Around 1.8 million people living with HIV were estimated to be living in conflict or natural/human made disaster areas in 2006 which constitutes around 5.4% of the global epidemic. Also, 7 of 15 countries with the largest number of PLWH suffered from major conflicts during 2002-2006.
Conflict situations can destroy countries infrastructure, disrupt health systems and social services and cause people's displacement. Consequently, ART programs are destabilized which put patients at increased risk of ART interruption and drug resistance development.
Providing ART in conflict settings involves additional obstacles to those generally encountered under politically stable conditions like instability in security and population’s mobility. Conflicts also amplify many of the already existing barriers like human resources shortage, food insecurity, poor infrastructure and others.
Understanding barriers and concerns around this issue can be helpful to avoid unnecessary delays in action that can be harmful for individuals, national health systems, public health and global health in general.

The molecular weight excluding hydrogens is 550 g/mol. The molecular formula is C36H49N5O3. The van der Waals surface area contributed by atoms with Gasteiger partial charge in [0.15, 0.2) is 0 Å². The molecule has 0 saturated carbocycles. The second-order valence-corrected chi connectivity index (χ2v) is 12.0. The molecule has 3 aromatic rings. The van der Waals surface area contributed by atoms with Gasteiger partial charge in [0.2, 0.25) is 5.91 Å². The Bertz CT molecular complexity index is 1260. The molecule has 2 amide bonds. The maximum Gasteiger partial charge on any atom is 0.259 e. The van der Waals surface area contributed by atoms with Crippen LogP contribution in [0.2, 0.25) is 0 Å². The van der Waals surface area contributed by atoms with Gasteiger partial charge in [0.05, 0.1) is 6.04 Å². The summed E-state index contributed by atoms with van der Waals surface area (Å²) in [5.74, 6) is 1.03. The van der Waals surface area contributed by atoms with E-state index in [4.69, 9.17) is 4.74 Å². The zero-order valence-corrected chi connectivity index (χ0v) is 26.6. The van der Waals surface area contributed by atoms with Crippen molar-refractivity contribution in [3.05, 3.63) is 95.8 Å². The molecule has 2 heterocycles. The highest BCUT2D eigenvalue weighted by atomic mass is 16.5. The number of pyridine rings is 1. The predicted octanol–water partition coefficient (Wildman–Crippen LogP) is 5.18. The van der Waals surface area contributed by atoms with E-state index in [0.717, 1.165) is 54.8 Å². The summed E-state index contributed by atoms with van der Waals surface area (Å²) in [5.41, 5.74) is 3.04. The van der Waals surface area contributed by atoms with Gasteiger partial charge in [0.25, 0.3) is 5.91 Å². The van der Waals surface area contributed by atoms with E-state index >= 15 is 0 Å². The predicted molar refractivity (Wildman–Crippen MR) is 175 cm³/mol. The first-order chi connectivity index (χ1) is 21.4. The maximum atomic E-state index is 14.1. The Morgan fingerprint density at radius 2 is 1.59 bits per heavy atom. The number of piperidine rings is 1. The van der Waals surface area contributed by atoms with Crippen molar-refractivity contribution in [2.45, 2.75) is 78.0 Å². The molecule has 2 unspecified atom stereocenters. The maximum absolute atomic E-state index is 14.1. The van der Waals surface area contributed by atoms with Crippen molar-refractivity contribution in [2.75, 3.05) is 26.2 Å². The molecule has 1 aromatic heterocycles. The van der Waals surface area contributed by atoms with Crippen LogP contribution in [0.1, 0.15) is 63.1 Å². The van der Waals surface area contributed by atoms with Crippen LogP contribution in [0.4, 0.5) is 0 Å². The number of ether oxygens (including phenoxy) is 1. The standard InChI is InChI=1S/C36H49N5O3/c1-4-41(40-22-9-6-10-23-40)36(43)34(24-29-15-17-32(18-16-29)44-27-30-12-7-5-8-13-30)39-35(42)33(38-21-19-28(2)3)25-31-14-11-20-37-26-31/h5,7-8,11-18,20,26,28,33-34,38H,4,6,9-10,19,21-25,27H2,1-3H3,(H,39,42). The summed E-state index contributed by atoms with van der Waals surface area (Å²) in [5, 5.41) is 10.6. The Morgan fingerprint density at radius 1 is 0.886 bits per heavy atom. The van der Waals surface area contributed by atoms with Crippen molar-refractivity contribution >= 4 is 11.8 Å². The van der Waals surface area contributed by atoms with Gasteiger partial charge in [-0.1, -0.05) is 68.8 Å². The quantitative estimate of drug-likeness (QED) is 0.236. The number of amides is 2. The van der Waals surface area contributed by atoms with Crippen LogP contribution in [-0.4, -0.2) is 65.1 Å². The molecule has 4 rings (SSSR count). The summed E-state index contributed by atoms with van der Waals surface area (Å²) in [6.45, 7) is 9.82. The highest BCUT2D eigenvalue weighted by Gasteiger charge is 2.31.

we would like to invite you to share with the community your relevant experiences in the field or other general opinions on this topic.
Link leads to: http://medicine.plosjournals.org/perlserv/?request=get-document&doi=10.1371/journal.pmed.0040129
Summary: This paper describes lessons from MSF three years’ experience of providing HIV care, including antiretroviral therapy (ART), to a conflict-affected population in the Democratic Republic of the Congo (DRC). Program design and outcomes are discussed in this paper.
The HIV project in Bukavu shows that the provision of comprehensive HIV care, including ART, in chronic conflict settings can be feasible and effective, with early treatment outcomes similar to those in HIV projects in non-conflict settings
Source: PLoS Medicine
Publication Date: May 1, 2007
Keywords: ART, conflict, DRC, Monitoring & Measurement, Publications & Research